Why I am not going to the Bonn Climate Change Conference | Constructive Disruption

Key takeaways

  1. The UN process for tackling climate change is not working and we need to draw public attention to its shortcomings;
  2. International climate conferences have become little more than trade fairs, and need to be slimmed down to focus on the task at hand – effective negotiations to respond to climate change.
  3. If results are not delivered, public funding for the process and the conferences must be cut


I’ve been a regular at the UNFCCC’s Bonn Climate Change Conferences for many years. These are the so-called “intersessionals” that take place between the larger, annual COP summits, to advance negotiations on climate change. The conferences also host a range of additional events: last year, over 200 workshops, meetings, and capacity building sessions took place as part of the Bonn conference and on its sidelines.

I first attended the Bonn Climate Conference in 2016, to observe workshops on agriculture and help organize side events. Since then, every year, I’ve been attending, organizing events, and networking. This includes last year, where my colleagues and I represented Clim-Eat there for the first time.

However, this year I’ve decided not to attend.


After seven years of engaging in this United Nations (UN) process for tackling climate change, I am just not seeing any tangible actions resulting from it. In 2016, we discussed adaptation measures, and agricultural practices and technologies. Since then, year on year, the conferences have produced an apparently never-ending cycle of workshops and further negotiations. These produce even more meetings, workshops and negotiations! I no longer have faith in this approach as a pathway to meaningful impact on climate change.

So, I’m not going.

What should we do about it? 

It’s easy to be critical – getting countries to agree on measures to tackle climate change is phenomenally complex. But it’s also important to propose alternative approaches if change isn’t happening, or isn’t happening quickly enough.

Personally, I don’t think the current UN processes will ever lead to action on climate change. There are simply no incentives for countries to reach agreement and act, nor are there any consequences – beyond ecological meltdown – if they fail. Also, I get the sense that some of those same people who attend these conferences year in, year out, kind of like it. They like the get togethers, the catching up with colleagues and old friends. Some of them are probably networking for new opportunities for themselves. I’m not sure tackling climate change is their top priority.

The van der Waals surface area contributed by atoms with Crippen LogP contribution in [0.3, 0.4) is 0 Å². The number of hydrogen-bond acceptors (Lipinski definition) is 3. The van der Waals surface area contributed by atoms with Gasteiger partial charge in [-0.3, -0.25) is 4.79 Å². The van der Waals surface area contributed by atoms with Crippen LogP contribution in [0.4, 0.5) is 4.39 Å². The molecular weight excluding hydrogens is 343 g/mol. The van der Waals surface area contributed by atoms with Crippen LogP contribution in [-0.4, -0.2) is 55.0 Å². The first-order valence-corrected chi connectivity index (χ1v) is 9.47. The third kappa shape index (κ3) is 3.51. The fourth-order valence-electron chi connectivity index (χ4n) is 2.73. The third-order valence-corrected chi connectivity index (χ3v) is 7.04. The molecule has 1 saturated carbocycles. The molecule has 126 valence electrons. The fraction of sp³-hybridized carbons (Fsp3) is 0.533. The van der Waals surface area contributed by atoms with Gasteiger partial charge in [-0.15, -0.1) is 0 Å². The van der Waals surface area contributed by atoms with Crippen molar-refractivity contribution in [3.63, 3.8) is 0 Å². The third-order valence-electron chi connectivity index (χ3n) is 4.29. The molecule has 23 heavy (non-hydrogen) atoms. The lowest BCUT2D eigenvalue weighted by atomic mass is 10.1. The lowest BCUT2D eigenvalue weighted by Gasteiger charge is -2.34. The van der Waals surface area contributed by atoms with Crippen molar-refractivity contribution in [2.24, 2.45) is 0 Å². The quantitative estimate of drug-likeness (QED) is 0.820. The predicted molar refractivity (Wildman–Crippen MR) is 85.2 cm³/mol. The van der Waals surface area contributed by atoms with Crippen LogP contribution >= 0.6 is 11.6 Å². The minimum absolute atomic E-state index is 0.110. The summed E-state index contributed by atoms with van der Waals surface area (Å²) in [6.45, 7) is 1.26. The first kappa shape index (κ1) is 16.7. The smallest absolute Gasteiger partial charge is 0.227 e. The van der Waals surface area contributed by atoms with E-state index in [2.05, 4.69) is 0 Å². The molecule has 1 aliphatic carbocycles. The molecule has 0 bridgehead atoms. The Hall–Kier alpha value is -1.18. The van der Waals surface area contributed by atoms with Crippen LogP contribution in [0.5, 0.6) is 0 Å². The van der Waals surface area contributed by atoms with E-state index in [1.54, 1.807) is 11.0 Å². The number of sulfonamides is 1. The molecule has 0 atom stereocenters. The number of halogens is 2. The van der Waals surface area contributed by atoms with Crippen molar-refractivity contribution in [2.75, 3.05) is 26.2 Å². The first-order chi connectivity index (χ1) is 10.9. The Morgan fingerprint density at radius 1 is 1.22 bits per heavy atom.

That’s why I think we need carrots and sticks to make the UN process more effective. Carrots can be funding available to actually conclude meetings and take action. Sticks can be used to hold some feet to the fire by drawing public attention to shortcomings. For example, if we can put a monetary value on the time spent attending conferences and hold those involved to account, we might hope to see more judicious use of public funds as well as negotiations that result in real action. As a start-up founder, I have realised the incredible value of people’s time: an hour has a cost (mine is about EUR 111, i.e., this is the cost that Clim-Eat incurs for an hour I spend doing anything). But the UN process just doesn’t seem to value people’s time properly: Hundreds of negotiators and thousands of observers gather, for hours, days and even weeks to participate, meaning every conference comes at a huge cost – especially to the public purse. But for what? That’s why some sticks might help.

I therefore propose that:

  1. The conferences are made smaller, with less focus on the ‘trade fair’ around them and more on the negotiations;
  2. The number of side events and observers is reduced. We need networking opportunities of course, but let’s find other venues and instead push the negotiators to deliver results for the planet;
  3. If results aren’t delivered, the UN and the negotiators should be held to account for their use of taxpayers’ money. It is simply unacceptable to continue hosting these extravagant conferences when all they result in is the need for more conferences.

This is a personal view, and even in the Clim-Eat team we have differences of opinion, but there is nothing wrong in that. But to those who disagree, I ask the following: How much have emissions been reduced as a result of the UN process? How many farmers have become more resilient? Which behaviours have changed? I am willing to change my mind, but let’s not uphold a failed process as a success simply because it serves our interests to do so.


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